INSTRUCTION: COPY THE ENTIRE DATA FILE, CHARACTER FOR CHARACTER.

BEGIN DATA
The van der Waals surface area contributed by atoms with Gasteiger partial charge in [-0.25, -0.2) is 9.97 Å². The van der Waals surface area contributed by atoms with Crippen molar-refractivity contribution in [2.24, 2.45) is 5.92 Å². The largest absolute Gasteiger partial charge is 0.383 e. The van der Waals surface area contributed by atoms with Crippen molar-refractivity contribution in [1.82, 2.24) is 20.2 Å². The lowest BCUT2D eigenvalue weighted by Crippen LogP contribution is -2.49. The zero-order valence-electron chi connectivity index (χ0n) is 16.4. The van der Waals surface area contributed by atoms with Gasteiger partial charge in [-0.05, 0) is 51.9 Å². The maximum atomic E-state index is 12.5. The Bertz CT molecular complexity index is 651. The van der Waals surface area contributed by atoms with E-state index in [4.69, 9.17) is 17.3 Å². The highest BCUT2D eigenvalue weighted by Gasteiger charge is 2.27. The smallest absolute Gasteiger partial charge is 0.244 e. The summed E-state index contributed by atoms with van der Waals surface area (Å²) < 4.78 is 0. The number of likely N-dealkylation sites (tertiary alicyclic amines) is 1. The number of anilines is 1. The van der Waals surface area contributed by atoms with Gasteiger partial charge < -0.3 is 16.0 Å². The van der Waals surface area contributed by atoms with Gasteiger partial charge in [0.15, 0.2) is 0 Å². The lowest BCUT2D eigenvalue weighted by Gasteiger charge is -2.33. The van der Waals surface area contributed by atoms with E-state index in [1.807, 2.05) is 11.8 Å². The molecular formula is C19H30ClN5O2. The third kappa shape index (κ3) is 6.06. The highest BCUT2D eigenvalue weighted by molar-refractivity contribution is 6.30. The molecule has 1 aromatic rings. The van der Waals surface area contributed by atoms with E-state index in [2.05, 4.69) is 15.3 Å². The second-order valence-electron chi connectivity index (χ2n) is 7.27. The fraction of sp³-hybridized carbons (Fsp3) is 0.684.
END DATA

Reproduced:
The van der Waals surface area contributed by atoms with Gasteiger partial charge in [-0.25, -0.2) is 9.97 Å². The van der Waals surface area contributed by atoms with Crippen molar-refractivity contribution in [2.24, 2.45) is 5.92 Å². The largest absolute Gasteiger partial charge is 0.383 e. The van der Waals surface area contributed by atoms with Crippen molar-refractivity contribution in [1.82, 2.24) is 20.2 Å². The lowest BCUT2D eigenvalue weighted by Crippen LogP contribution is -2.49. The zero-order valence-electron chi connectivity index (χ0n) is 16.4. The van der Waals surface area contributed by atoms with Gasteiger partial charge in [-0.05, 0) is 51.9 Å². The maximum atomic E-state index is 12.5. The Bertz CT molecular complexity index is 651. The van der Waals surface area contributed by atoms with E-state index in [4.69, 9.17) is 17.3 Å². The highest BCUT2D eigenvalue weighted by Gasteiger charge is 2.27. The smallest absolute Gasteiger partial charge is 0.244 e. The summed E-state index contributed by atoms with van der Waals surface area (Å²) < 4.78 is 0. The number of likely N-dealkylation sites (tertiary alicyclic amines) is 1. The number of anilines is 1. The van der Waals surface area contributed by atoms with Gasteiger partial charge < -0.3 is 16.0 Å². The van der Waals surface area contributed by atoms with Gasteiger partial charge in [0.15, 0.2) is 0 Å². The lowest BCUT2D eigenvalue weighted by Gasteiger charge is -2.33. The van der Waals surface area contributed by atoms with E-state index in [1.807, 2.05) is 11.8 Å². The molecular formula is C19H30ClN5O2. The third kappa shape index (κ3) is 6.06. The highest BCUT2D eigenvalue weighted by molar-refractivity contribution is 6.30. The molecule has 1 aromatic rings. The van der Waals surface area contributed by atoms with E-state index in [2.05, 4.69) is 15.3 Å². The second-order valence-electron chi connectivity index (χ2n) is 7.27. The fraction of sp³-hybridized carbons (Fsp3) is 0.684.